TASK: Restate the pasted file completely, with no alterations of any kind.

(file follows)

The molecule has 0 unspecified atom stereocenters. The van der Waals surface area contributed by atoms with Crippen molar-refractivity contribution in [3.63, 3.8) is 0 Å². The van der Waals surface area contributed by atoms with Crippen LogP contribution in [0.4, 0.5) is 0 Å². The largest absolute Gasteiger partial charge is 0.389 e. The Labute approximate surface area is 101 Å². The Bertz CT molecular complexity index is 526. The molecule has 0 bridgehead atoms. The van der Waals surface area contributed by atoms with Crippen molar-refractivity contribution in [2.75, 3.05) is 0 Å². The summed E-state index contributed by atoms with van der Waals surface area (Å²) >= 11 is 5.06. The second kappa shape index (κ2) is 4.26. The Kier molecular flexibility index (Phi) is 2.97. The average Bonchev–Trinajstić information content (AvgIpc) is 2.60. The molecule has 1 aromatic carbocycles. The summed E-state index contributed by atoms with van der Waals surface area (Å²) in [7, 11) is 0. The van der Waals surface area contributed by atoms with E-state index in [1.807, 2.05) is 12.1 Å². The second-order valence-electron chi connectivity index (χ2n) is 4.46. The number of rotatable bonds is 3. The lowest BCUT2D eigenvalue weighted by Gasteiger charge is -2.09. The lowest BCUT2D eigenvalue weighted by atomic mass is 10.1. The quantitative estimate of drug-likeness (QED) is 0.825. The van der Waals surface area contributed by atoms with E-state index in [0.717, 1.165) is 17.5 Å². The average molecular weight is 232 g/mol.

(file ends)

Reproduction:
The molecule has 0 unspecified atom stereocenters. The van der Waals surface area contributed by atoms with Crippen molar-refractivity contribution in [3.63, 3.8) is 0 Å². The van der Waals surface area contributed by atoms with Crippen LogP contribution in [0.4, 0.5) is 0 Å². The largest absolute Gasteiger partial charge is 0.389 e. The Labute approximate surface area is 101 Å². The Bertz CT molecular complexity index is 526. The molecule has 0 bridgehead atoms. The van der Waals surface area contributed by atoms with Crippen molar-refractivity contribution in [2.75, 3.05) is 0 Å². The summed E-state index contributed by atoms with van der Waals surface area (Å²) >= 11 is 5.06. The second kappa shape index (κ2) is 4.26. The Kier molecular flexibility index (Phi) is 2.97. The average Bonchev–Trinajstić information content (AvgIpc) is 2.60. The molecule has 1 aromatic carbocycles. The summed E-state index contributed by atoms with van der Waals surface area (Å²) in [7, 11) is 0. The van der Waals surface area contributed by atoms with E-state index in [1.807, 2.05) is 12.1 Å². The second-order valence-electron chi connectivity index (χ2n) is 4.46. The number of rotatable bonds is 3. The lowest BCUT2D eigenvalue weighted by Gasteiger charge is -2.09. The lowest BCUT2D eigenvalue weighted by atomic mass is 10.1. The quantitative estimate of drug-likeness (QED) is 0.825. The van der Waals surface area contributed by atoms with E-state index in [0.717, 1.165) is 17.5 Å². The average molecular weight is 232 g/mol.